Filter Visio External Data to Drop Shapes

I have recently been demonstrating how to automatically drop data point shapes into the correct latitude \ longitude position over a map image in Visio, and in this instalment I show how to automatically filter the dropped data points by a rectangular area. This will only work after calibrating the map image as in my previous article https://blog.bvisual.net/2015/05/26/calibrating-a-map-in-visio/ and then using the Data Point shape (or similar) from https://blog.bvisual.net/2015/05/27/distributing-data-points-automatically-on-maps-in-visio/

The principles of reading the Shape Data value from a selected shape to automatically drop rows from the active External Data window using the selected master shape could be applied to many scenarios.

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Distributing Data Points Automatically on Maps in Visio

In my last article, I described how to calibrate a map in Visio ( see https://blog.bvisual.net/2015/05/26/calibrating-a-map-in-visio/ ), and in this article I use a calibrated map to distribute data points from a linked data source automatically.

For this example, I drew a simple shape at the size that I want, but you could add this smartness to any shape. All you need is an external data recordset that contains the Latitude and Longitude values that need to be linked to each data point.

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Calibrating a Map in Visio

Many years ago, I wrote a blog article about calibrating a map in Visio ( see https://blog.bvisual.net/2008/09/30/moving-between-visio-and-kml/ ), but I used VBA and a shape from my friend Chris Roth / VisGuy. Well, I have now worked out how to calibrate a map without code!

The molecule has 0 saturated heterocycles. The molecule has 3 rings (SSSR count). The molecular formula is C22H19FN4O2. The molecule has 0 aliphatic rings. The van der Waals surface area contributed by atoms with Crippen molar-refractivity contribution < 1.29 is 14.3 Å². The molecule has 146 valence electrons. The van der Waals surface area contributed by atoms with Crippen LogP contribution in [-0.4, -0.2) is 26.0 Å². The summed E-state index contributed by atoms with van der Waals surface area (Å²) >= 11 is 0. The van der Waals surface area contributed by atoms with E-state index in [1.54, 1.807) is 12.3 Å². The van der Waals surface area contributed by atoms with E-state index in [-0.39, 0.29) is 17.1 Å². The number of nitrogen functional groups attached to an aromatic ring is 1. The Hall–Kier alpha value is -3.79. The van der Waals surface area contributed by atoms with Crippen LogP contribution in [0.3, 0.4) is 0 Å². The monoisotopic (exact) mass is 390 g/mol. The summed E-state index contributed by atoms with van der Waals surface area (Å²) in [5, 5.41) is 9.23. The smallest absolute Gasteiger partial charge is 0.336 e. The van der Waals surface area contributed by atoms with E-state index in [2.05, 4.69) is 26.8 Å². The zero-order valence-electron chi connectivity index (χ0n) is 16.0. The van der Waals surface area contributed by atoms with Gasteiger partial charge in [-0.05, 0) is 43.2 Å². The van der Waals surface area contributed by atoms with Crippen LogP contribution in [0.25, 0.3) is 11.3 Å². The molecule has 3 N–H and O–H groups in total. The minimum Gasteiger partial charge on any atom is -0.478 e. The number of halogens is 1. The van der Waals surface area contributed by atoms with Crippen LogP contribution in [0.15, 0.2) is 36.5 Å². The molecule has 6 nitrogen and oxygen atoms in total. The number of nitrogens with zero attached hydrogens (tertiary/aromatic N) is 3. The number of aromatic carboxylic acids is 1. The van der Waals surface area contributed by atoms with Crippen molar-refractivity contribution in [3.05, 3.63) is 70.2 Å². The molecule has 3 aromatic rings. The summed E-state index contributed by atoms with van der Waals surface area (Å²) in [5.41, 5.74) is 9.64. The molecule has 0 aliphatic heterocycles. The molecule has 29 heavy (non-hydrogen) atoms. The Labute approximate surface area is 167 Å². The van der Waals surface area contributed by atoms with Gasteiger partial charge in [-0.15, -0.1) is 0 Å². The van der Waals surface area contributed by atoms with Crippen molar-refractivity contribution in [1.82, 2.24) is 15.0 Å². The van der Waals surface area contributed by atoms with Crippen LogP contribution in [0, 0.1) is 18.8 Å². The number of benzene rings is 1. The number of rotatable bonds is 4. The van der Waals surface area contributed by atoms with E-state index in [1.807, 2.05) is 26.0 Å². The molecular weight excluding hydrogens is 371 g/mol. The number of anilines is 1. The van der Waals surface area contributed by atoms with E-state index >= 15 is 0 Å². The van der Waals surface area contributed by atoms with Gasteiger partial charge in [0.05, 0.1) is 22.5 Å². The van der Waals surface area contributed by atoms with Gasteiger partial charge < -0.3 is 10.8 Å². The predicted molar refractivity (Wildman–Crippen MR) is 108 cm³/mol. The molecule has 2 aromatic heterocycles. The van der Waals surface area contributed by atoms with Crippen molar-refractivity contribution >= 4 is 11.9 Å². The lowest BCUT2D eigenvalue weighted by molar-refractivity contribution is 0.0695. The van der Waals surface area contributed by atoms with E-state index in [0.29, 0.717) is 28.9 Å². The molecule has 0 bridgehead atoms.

This could be especially useful now that MapPoint has been deprecated Smile

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Review of Learning Bing Maps API

It is a pleasure to see this title appear because I have been developing with MapPoint and Bing Maps (nee Virtual Earth) for many years, but as an author too, I am aware how sensitive reviews are, so I am keen that any criticism should be constructive. My first impression is that it is slim at about 100 pages, but it does cover some very useful areas. The downloadable code is very useful but seems to be the draft version in parts, even being titled as such, and I did add my own Bing Maps developer credentials rather than use the ones left in the text.

First, here is the book link http://www.packtpub.com/learning-bing-maps-api/book, and the chapter titles. I used Visual Studio 2013 to test the code and ran it in Internet Explorer, Chrome and Firefox on Windows 8.1.

Learning Bing Maps API Chapter 1: Introduction to Bing Maps AJAX Control Version 7
Chapter 2: Diving into Bing Maps AJAX Control Version 7
Chapter 3: Introduction to Bing Maps REST Services
Chapter 4: Diving into Bing Maps REST Services
Chapter 5: Spatial Data Services
Chapter 6: Diving into Spatial Data Services
Chapter 7: Enriching Bing Maps with Overlaying User Data
   

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